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Area forecast discussion 
National Weather Service New York New York
717 am EST Wednesday Nov 26 2014

Synopsis...
a deepening coastal low tracks from near the southeastern U.S.
Coast this morning to near Nova Scotia by Thursday morning. A
trough of low pressure lingers over the area on Thursday. High
pressure builds in to the south and east from from Thursday night
through the end of the upcoming weekend. A warm front will lift
through on Saturday....followed by a cold front on Monday. Another
area of high pressure builds from the north into the middle of
next week.

&&

Near term /through tonight/...
coastal low to cause significant impact to Holiday travel into
tonight...

Latest pressure falls and consensus of zero model guidance now
bring a coastal low to the west of the 40n/70w benchmark this
evening on average by about 75 to 100 miles. This shift in the
track westward will slow the rate at which the boundary layer
cools...especially over eastern parts of the area...as it will
take the low level flow longer to go northerly over most of the
region.

Temperatures are still slow to fall this morning...but northerly winds will be
increasing later this morning and this will draw colder air into
the column. Not making wholesale changes to the weather grids to delay
the mixed p-type just yet since we have received a report from
Monroe in Orange County that it is snowing there already with
temperatures ion the upper 30s. Have made adjustments to the hourly T/dew point
grids for the next few hours...but if things don't start cooling
soon...rain could linger longer and effectively affect total snow
amounts in areas well north and west of NYC.

The result in terms of sensible weather will be for a more
prolonged period of rain to start over coastal and eastern
areas. In addition...the closer proximity of the low will allow
for a pocket of above freezing air from 800 to 650 hpa to push
into roughly the southeast 1/2 of the County Warning Area...allowing for some sleet as
well.

Areas roughly north/west of I-287...including interior SW CT will see a
mixture of rain and snow this morning change to all snow this
afternoon. Interior SW CT could see some sleet mix in as well.
Still expecting 6-12 inches of snow across this area...except 4-8
inches still across interior west CT. Highest snow amounts will be
across far West Orange County.

Areas along the I-95 corridor through coastal SW CT...including
all of Union County and northern Queens/Manhattan/the Bronx in
NYC...and interior southeast CT should see a mixture of rain/snow/sleet
change to all snow by late this afternoon/early this evening with
1 to 5 inches of accumulation.

Across the remainder of the area including the rest of
NYC...expect mainly rain this morning...mixing with sleet and snow
this afternoon...and possibly changing to all snow before ending.
Expect generally less than 2 inches of snow in this area...with
most of Long Island receiving little if any accumulating snow.

Precipitation should taper off from SW to NE tonight as the low
pulls off to the NE. Refer to the hydrology section of the afd for
quantitative precipitation forecast amounts and potential impacts.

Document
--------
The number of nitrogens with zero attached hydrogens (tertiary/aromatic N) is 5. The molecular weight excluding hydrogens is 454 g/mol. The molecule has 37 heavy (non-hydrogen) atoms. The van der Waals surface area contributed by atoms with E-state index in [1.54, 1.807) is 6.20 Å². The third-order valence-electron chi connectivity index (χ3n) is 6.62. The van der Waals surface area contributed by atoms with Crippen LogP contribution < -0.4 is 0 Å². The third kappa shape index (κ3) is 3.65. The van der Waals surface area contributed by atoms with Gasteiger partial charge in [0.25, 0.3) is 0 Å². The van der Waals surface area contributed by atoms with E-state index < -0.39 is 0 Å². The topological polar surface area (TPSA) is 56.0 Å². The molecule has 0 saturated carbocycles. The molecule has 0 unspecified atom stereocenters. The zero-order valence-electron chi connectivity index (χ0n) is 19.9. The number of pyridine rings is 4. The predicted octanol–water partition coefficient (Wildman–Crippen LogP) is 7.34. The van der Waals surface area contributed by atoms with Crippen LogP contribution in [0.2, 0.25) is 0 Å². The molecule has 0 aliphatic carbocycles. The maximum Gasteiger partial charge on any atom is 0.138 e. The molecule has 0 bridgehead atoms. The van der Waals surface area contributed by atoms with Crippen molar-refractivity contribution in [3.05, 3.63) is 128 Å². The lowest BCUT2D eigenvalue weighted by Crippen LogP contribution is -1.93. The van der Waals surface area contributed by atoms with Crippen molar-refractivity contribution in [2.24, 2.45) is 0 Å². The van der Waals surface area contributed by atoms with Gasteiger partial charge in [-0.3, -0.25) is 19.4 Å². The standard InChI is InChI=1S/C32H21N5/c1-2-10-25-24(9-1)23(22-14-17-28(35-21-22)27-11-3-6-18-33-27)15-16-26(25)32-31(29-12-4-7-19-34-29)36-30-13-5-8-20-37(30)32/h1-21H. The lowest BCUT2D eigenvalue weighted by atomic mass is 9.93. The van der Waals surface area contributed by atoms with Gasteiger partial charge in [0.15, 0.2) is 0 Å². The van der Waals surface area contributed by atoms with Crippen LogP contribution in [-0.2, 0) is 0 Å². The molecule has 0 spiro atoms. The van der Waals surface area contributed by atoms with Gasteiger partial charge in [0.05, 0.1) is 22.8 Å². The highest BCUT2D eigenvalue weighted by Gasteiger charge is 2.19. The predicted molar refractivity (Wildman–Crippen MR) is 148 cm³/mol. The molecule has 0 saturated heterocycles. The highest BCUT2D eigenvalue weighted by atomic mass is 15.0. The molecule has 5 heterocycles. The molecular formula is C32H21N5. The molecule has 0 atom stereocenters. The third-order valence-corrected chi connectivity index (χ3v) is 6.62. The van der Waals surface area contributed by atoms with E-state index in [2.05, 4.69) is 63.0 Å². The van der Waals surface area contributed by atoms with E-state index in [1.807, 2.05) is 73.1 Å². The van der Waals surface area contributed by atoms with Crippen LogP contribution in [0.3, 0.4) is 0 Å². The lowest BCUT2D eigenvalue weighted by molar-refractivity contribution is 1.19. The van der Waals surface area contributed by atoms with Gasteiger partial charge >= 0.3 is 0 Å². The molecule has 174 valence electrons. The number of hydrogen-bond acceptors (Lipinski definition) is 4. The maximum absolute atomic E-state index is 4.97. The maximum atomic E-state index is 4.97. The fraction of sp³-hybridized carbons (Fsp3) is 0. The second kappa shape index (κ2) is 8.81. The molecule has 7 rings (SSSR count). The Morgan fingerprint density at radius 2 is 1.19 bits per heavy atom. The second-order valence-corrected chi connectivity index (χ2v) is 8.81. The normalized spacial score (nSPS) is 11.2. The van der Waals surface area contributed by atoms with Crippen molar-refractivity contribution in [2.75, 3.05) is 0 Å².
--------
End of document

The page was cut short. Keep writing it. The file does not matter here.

The closeness of the low will also result in stronger winds than
originally forecast across most of the region.

With a 45-60 knots low level jet forecast cross eastern Long Island
and coastal southeast CT...have issued a Wind Advisory for S New London
and east Suffolk counties from this afternoon into tonight...with
gusts up to 50-55 miles per hour expected. Across the remainder of coastal areas
gusts of 30-45 miles per hour are forecast this afternoon/evening.

&&

Short term /Thursday/...
the middle-upper level trough axis crosses the area Thursday...with
a lingering trough of low pressure in the wake of the departing
low at the surface. This should be sufficient to trigger isolated
-shra/-shsn.

Temperatures will run around 10 degrees below normal.

&&

Long term /Thursday night through Tuesday/...
the 500 mb flow across the Continental U.S. Will be undergoing a change during the
long term period all controlled by the vortex spinning just north of
Hudson Bay. Upper trough over the eastern US will shift offshore Thursday
night/Friday as the ridge over the western states flattens as it moves
eastward. Zonal flow develops over much of the country this
weekend with amplification beginning early next week as a deep
trough/cutoff low approaches the West Coast.

Not too much to be concerned with in terms of sensible weather
locally...although winter-like temperatures will return Thursday night
through Friday night with highs/lows between 10 and 15 degrees below
normal thanks to the aforementioned upper trough.

Could see some flurries Thursday night as energy associated with the
upper trough axis swings through.

Dry weather then prevails as surface high builds across the area Friday. A
warm front lifts through on Sat...and models are now indicating some
lift quantitative precipitation forecast with its passage so have added slight chance probability of precipitation late
Friday night into Sat morning. We'll remain warm sectored into sun
with warm air advection ensuing. Warmer but still below normal Sat...then near
normal sun into Monday as a cold front approaches. The front will
track across the area on Monday...and tonight's model runs are now a
bit wetter...especially the 00z ec...so have added low chance
probability of precipitation. Timing issues with the frontal passage also is apparent...the GFS/CMC
a bit faster than the ec. The big change from last nights runs is
early next week. The deterministic runs have trended towards the
ensembles building high pressure in from the north quicker...suppressing
the front well to the S with dry weather for the beginning of next